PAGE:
While I confess that I ordered an Old Style that day, rather than a Bud, I was not disappointed by the Wrigley experience Harry conveyed. It was exactly what I was led to believe it would be, and I was thrilled that this piece of my childhood exceeded my expectations.
So when this ad came up after the Cubs win, it seemed perfect that Harry had a small piece of that night, doing what he did, in the place he loved.
2. Make Someday Today.
Nike has had some great advertising campaigns. Prior to the above campaign, I really believed they’d never top Chicks Dig The Longball. But they did.
The above ad was spectacular on its own. A Chicago youngster plays a sandlot game of baseball, by himself, in Chicago, with the cityscape as his backdrop. It’s beautiful even before you drop in the Willy Nelson twang singing “Hey, hello there, it’s been a long, long time...” It would rank number two for me if that was all they had done, and the ad started and stopped with the above 30 seconds.
But it didn’t.
That campaign built in Chicago through the entire playoffs. Across the street from Murphy’s Bleachers there was a building sign that morphed throughout the playoffs. It started with a picture of a goat with a reference to “Yesterday” and as the post-season progressed to a Cubs World Series it morphed into this:
And then finally, that campaign turned into the “Someday is Today” campaign that is all over the city, including the Red Line train I took to work today. It was a campaign that started strong and evolved to an almost perfect form. It would have been my top advertising campaign, but....
1. Budweiser outdoes everything.
Boy, if you’ve got a weak heart....
Harry Caray died in 1998 just before Spring Training began. I was in the middle of my first year of college and I was heartbroken as only a young, ideological, person can be. I didn’t understand what the Cubs could possibly look like without Harry. I didn’t know what a game would sound like. I was unsure what the next year would look like, or if I would like watching the Cubs as much. Obviously, like all people as they grow up, I survived. My love of baseball survived, and grew stronger, but whenever the Cubs got good, like really good, I had a tinge of sadness. I’d think: “Man, Harry would have loved this team.”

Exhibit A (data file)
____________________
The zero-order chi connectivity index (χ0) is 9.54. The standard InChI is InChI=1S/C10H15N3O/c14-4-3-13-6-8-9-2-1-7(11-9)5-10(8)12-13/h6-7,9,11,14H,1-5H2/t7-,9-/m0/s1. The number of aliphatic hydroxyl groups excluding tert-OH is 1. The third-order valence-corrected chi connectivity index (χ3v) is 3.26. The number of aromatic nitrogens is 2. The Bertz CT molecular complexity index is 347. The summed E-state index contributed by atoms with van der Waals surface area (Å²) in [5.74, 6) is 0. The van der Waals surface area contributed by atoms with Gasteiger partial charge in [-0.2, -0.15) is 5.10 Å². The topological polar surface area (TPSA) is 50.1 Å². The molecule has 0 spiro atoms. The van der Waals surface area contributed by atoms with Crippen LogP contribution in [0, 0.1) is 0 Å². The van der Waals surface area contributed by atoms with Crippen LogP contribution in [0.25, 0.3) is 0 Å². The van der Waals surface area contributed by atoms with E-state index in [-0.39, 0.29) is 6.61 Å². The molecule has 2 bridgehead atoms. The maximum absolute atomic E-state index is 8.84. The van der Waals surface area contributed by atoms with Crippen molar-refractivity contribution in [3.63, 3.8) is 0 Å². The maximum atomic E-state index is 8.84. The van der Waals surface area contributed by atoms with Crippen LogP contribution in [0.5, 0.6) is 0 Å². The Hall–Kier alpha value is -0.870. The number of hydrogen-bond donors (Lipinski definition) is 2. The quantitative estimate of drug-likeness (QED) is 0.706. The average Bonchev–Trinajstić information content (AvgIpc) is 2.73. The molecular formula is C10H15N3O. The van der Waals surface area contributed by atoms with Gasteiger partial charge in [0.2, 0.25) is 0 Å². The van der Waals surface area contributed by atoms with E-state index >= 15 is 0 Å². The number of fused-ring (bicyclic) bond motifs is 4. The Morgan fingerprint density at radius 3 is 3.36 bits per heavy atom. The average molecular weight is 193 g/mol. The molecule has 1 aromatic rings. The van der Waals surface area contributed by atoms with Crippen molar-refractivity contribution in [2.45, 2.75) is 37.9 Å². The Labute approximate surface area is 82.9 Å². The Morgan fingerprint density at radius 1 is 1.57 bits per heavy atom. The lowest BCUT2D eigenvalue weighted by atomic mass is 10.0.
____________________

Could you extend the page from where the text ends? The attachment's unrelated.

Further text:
At many points during 2016 as these Cubs did amazing things I wondered what Harry would have said. On Opening Night at Wrigley as I sat freezing in the grandstand watching Addison Russell belt a three-run homer to bust the game wide open I wondered what Harry would have said. As Jake Arrieta pitched his second no-hitter, on a day in Cincinnati where it seemed like every ball was dropping the Cubs’ way, I thought about how excited Harry would have been at that game. When Kris Bryant had the first full house in MLB history, three home runs and two doubles, I imagined Harry calling it. A hundred other times as the Cubs won improbable games (the Jon Lester walk-off bunt, the Cubs’ comeback against the Giants we called the Jason Heyward game, the Mother’s Day Javy Baez walk-off, and more) I couldn’t help but be a little sad that we didn’t get to hear those moments called by Harry.
And then, improbably, when I was least expecting it, I got to hear Harry call the biggest win in the history of the Cubs.
It was perfect.
I’m sure I’ve missed a few gems in this post, so feel free to share others in the comments. It will make the 45 days to spring training go faster.